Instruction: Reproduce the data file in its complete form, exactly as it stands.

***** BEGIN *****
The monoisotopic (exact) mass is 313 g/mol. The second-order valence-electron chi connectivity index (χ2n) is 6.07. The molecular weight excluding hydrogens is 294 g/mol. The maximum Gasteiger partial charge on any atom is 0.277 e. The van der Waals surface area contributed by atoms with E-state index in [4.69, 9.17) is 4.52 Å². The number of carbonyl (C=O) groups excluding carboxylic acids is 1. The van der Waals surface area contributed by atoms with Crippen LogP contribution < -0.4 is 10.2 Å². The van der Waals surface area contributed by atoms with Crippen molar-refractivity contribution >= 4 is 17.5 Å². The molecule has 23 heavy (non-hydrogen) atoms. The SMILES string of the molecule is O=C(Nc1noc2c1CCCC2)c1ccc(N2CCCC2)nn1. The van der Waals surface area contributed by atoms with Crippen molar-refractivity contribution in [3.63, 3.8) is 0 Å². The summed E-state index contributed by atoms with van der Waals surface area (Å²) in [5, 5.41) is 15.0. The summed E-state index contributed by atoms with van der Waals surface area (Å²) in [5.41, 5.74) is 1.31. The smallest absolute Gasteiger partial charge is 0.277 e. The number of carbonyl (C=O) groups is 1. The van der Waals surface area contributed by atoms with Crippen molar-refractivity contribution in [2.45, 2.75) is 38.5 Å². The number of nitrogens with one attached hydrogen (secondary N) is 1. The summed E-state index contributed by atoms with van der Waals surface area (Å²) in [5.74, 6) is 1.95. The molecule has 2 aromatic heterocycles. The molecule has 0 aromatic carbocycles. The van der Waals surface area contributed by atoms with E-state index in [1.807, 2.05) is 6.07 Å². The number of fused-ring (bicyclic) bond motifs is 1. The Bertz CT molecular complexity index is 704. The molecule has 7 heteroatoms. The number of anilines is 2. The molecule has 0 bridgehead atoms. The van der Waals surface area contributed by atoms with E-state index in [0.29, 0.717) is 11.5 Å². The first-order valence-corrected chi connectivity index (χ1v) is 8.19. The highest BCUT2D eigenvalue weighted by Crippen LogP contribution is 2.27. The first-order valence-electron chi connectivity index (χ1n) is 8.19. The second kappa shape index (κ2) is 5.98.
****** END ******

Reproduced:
The monoisotopic (exact) mass is 313 g/mol. The second-order valence-electron chi connectivity index (χ2n) is 6.07. The molecular weight excluding hydrogens is 294 g/mol. The maximum Gasteiger partial charge on any atom is 0.277 e. The van der Waals surface area contributed by atoms with E-state index in [4.69, 9.17) is 4.52 Å². The number of carbonyl (C=O) groups excluding carboxylic acids is 1. The van der Waals surface area contributed by atoms with Crippen LogP contribution < -0.4 is 10.2 Å². The van der Waals surface area contributed by atoms with Crippen molar-refractivity contribution >= 4 is 17.5 Å². The molecule has 23 heavy (non-hydrogen) atoms. The SMILES string of the molecule is O=C(Nc1noc2c1CCCC2)c1ccc(N2CCCC2)nn1. The van der Waals surface area contributed by atoms with Crippen molar-refractivity contribution in [3.63, 3.8) is 0 Å². The summed E-state index contributed by atoms with van der Waals surface area (Å²) in [5, 5.41) is 15.0. The summed E-state index contributed by atoms with van der Waals surface area (Å²) in [5.41, 5.74) is 1.31. The smallest absolute Gasteiger partial charge is 0.277 e. The number of carbonyl (C=O) groups is 1. The van der Waals surface area contributed by atoms with Crippen molar-refractivity contribution in [2.45, 2.75) is 38.5 Å². The number of nitrogens with one attached hydrogen (secondary N) is 1. The summed E-state index contributed by atoms with van der Waals surface area (Å²) in [5.74, 6) is 1.95. The molecule has 2 aromatic heterocycles. The molecule has 0 aromatic carbocycles. The van der Waals surface area contributed by atoms with E-state index in [1.807, 2.05) is 6.07 Å². The number of fused-ring (bicyclic) bond motifs is 1. The Bertz CT molecular complexity index is 704. The molecule has 7 heteroatoms. The number of anilines is 2. The molecule has 0 bridgehead atoms. The van der Waals surface area contributed by atoms with E-state index in [0.29, 0.717) is 11.5 Å². The first-order valence-corrected chi connectivity index (χ1v) is 8.19. The highest BCUT2D eigenvalue weighted by Crippen LogP contribution is 2.27. The first-order valence-electron chi connectivity index (χ1n) is 8.19. The second kappa shape index (κ2) is 5.98.